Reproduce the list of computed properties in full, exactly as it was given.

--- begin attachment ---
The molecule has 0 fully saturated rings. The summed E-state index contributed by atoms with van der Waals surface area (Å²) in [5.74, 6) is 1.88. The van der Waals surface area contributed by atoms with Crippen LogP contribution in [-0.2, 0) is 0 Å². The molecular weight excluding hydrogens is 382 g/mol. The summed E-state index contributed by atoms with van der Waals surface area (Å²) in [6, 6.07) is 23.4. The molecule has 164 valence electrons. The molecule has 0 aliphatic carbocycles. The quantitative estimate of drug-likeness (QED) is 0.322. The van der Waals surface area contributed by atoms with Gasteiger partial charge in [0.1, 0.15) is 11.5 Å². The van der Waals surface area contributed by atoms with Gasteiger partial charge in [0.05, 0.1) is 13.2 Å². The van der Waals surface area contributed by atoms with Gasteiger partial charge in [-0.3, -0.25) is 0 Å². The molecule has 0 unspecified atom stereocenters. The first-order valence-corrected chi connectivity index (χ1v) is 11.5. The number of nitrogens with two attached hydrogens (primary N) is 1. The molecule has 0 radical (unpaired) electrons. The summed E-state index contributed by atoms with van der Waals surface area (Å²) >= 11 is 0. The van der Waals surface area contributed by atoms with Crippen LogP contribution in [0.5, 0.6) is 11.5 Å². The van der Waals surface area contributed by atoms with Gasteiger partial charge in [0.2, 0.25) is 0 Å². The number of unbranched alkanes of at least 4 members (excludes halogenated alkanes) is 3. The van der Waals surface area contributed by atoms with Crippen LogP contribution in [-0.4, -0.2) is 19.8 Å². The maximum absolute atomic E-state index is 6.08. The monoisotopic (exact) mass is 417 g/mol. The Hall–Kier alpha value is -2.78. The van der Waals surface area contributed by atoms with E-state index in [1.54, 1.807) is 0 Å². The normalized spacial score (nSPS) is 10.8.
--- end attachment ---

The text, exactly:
The molecule has 0 fully saturated rings. The summed E-state index contributed by atoms with van der Waals surface area (Å²) in [5.74, 6) is 1.88. The van der Waals surface area contributed by atoms with Crippen LogP contribution in [-0.2, 0) is 0 Å². The molecular weight excluding hydrogens is 382 g/mol. The summed E-state index contributed by atoms with van der Waals surface area (Å²) in [6, 6.07) is 23.4. The molecule has 164 valence electrons. The molecule has 0 aliphatic carbocycles. The quantitative estimate of drug-likeness (QED) is 0.322. The van der Waals surface area contributed by atoms with Gasteiger partial charge in [0.1, 0.15) is 11.5 Å². The van der Waals surface area contributed by atoms with Gasteiger partial charge in [0.05, 0.1) is 13.2 Å². The van der Waals surface area contributed by atoms with Gasteiger partial charge in [-0.3, -0.25) is 0 Å². The molecule has 0 unspecified atom stereocenters. The first-order valence-corrected chi connectivity index (χ1v) is 11.5. The number of nitrogens with two attached hydrogens (primary N) is 1. The molecule has 0 radical (unpaired) electrons. The summed E-state index contributed by atoms with van der Waals surface area (Å²) >= 11 is 0. The van der Waals surface area contributed by atoms with Crippen LogP contribution in [0.5, 0.6) is 11.5 Å². The van der Waals surface area contributed by atoms with Gasteiger partial charge in [0.2, 0.25) is 0 Å². The number of unbranched alkanes of at least 4 members (excludes halogenated alkanes) is 3. The van der Waals surface area contributed by atoms with Crippen LogP contribution in [-0.4, -0.2) is 19.8 Å². The maximum absolute atomic E-state index is 6.08. The monoisotopic (exact) mass is 417 g/mol. The Hall–Kier alpha value is -2.78. The van der Waals surface area contributed by atoms with E-state index in [1.54, 1.807) is 0 Å². The normalized spacial score (nSPS) is 10.8.